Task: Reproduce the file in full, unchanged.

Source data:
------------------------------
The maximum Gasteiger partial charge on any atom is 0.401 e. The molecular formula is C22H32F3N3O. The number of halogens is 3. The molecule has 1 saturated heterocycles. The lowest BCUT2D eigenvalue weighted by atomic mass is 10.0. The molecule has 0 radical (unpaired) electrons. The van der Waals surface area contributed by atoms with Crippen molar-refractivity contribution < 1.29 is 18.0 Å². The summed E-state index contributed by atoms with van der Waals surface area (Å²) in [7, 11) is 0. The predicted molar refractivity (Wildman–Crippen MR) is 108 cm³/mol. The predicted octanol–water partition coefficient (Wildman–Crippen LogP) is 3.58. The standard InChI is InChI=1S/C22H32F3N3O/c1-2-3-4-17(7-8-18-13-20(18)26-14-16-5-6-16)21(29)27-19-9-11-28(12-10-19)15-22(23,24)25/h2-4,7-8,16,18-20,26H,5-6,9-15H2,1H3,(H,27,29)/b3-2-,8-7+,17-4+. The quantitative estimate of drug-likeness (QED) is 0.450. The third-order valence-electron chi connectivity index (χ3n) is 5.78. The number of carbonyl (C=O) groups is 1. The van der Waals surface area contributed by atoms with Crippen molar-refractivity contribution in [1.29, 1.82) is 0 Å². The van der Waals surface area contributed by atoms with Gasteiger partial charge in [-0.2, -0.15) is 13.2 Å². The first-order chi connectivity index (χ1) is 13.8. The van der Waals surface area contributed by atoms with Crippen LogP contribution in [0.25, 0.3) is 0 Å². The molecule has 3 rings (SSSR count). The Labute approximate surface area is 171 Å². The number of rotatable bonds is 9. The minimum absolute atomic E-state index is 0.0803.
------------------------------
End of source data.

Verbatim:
The maximum Gasteiger partial charge on any atom is 0.401 e. The molecular formula is C22H32F3N3O. The number of halogens is 3. The molecule has 1 saturated heterocycles. The lowest BCUT2D eigenvalue weighted by atomic mass is 10.0. The molecule has 0 radical (unpaired) electrons. The van der Waals surface area contributed by atoms with Crippen molar-refractivity contribution < 1.29 is 18.0 Å². The summed E-state index contributed by atoms with van der Waals surface area (Å²) in [7, 11) is 0. The predicted molar refractivity (Wildman–Crippen MR) is 108 cm³/mol. The predicted octanol–water partition coefficient (Wildman–Crippen LogP) is 3.58. The standard InChI is InChI=1S/C22H32F3N3O/c1-2-3-4-17(7-8-18-13-20(18)26-14-16-5-6-16)21(29)27-19-9-11-28(12-10-19)15-22(23,24)25/h2-4,7-8,16,18-20,26H,5-6,9-15H2,1H3,(H,27,29)/b3-2-,8-7+,17-4+. The quantitative estimate of drug-likeness (QED) is 0.450. The third-order valence-electron chi connectivity index (χ3n) is 5.78. The number of carbonyl (C=O) groups is 1. The van der Waals surface area contributed by atoms with Crippen molar-refractivity contribution in [1.29, 1.82) is 0 Å². The van der Waals surface area contributed by atoms with Gasteiger partial charge in [-0.2, -0.15) is 13.2 Å². The first-order chi connectivity index (χ1) is 13.8. The van der Waals surface area contributed by atoms with Crippen LogP contribution in [0.25, 0.3) is 0 Å². The molecule has 3 rings (SSSR count). The Labute approximate surface area is 171 Å². The number of rotatable bonds is 9. The minimum absolute atomic E-state index is 0.0803.